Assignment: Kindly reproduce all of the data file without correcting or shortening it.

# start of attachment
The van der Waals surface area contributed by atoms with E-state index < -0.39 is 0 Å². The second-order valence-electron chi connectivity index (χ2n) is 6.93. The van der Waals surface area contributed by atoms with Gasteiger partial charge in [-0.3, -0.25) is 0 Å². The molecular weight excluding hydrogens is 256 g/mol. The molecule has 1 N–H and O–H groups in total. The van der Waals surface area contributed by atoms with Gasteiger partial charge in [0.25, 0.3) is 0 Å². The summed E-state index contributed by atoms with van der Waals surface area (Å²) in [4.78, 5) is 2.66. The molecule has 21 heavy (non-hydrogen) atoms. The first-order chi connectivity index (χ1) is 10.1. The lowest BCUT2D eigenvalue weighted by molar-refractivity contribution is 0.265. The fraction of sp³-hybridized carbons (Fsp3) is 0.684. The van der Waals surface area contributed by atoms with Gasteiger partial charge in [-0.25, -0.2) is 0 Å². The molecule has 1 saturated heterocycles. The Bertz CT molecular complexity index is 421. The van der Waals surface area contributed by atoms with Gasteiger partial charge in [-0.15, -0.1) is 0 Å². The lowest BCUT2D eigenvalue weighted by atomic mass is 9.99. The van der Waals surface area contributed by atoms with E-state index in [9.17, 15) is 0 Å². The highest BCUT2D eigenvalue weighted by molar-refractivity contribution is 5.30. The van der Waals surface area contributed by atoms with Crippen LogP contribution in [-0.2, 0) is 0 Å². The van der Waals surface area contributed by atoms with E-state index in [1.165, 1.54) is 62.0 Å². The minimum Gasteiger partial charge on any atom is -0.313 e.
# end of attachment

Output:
The van der Waals surface area contributed by atoms with E-state index < -0.39 is 0 Å². The second-order valence-electron chi connectivity index (χ2n) is 6.93. The van der Waals surface area contributed by atoms with Gasteiger partial charge in [-0.3, -0.25) is 0 Å². The molecular weight excluding hydrogens is 256 g/mol. The molecule has 1 N–H and O–H groups in total. The van der Waals surface area contributed by atoms with Gasteiger partial charge in [0.25, 0.3) is 0 Å². The summed E-state index contributed by atoms with van der Waals surface area (Å²) in [4.78, 5) is 2.66. The molecule has 21 heavy (non-hydrogen) atoms. The first-order chi connectivity index (χ1) is 10.1. The lowest BCUT2D eigenvalue weighted by molar-refractivity contribution is 0.265. The fraction of sp³-hybridized carbons (Fsp3) is 0.684. The van der Waals surface area contributed by atoms with Gasteiger partial charge in [-0.25, -0.2) is 0 Å². The molecule has 1 saturated heterocycles. The Bertz CT molecular complexity index is 421. The van der Waals surface area contributed by atoms with Gasteiger partial charge in [-0.15, -0.1) is 0 Å². The lowest BCUT2D eigenvalue weighted by atomic mass is 9.99. The van der Waals surface area contributed by atoms with E-state index in [9.17, 15) is 0 Å². The highest BCUT2D eigenvalue weighted by molar-refractivity contribution is 5.30. The van der Waals surface area contributed by atoms with Crippen LogP contribution in [-0.2, 0) is 0 Å². The van der Waals surface area contributed by atoms with E-state index in [1.165, 1.54) is 62.0 Å². The minimum Gasteiger partial charge on any atom is -0.313 e.